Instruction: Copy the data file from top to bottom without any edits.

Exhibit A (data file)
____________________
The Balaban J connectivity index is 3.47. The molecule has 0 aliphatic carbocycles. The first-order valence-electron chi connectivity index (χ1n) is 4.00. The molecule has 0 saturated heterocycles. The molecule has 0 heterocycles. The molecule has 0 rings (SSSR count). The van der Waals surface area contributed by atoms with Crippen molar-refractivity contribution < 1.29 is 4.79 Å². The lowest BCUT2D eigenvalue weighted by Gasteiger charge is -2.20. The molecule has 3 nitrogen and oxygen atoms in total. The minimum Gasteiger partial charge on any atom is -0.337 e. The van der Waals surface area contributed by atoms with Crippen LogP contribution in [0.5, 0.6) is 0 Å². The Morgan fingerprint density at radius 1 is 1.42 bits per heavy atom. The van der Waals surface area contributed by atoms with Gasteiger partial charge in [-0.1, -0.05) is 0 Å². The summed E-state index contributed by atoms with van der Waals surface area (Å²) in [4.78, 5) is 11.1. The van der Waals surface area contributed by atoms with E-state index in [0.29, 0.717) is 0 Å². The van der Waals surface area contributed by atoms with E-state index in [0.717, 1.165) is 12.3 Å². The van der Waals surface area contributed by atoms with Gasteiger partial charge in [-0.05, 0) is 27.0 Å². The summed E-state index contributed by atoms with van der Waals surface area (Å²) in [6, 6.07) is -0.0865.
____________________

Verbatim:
The Balaban J connectivity index is 3.47. The molecule has 0 aliphatic carbocycles. The first-order valence-electron chi connectivity index (χ1n) is 4.00. The molecule has 0 saturated heterocycles. The molecule has 0 heterocycles. The molecule has 0 rings (SSSR count). The van der Waals surface area contributed by atoms with Crippen molar-refractivity contribution < 1.29 is 4.79 Å². The lowest BCUT2D eigenvalue weighted by Gasteiger charge is -2.20. The molecule has 3 nitrogen and oxygen atoms in total. The minimum Gasteiger partial charge on any atom is -0.337 e. The van der Waals surface area contributed by atoms with Crippen LogP contribution in [0.5, 0.6) is 0 Å². The Morgan fingerprint density at radius 1 is 1.42 bits per heavy atom. The van der Waals surface area contributed by atoms with Gasteiger partial charge in [-0.1, -0.05) is 0 Å². The summed E-state index contributed by atoms with van der Waals surface area (Å²) in [4.78, 5) is 11.1. The van der Waals surface area contributed by atoms with E-state index in [0.29, 0.717) is 0 Å². The van der Waals surface area contributed by atoms with E-state index in [0.717, 1.165) is 12.3 Å². The van der Waals surface area contributed by atoms with Gasteiger partial charge in [-0.05, 0) is 27.0 Å². The summed E-state index contributed by atoms with van der Waals surface area (Å²) in [6, 6.07) is -0.0865.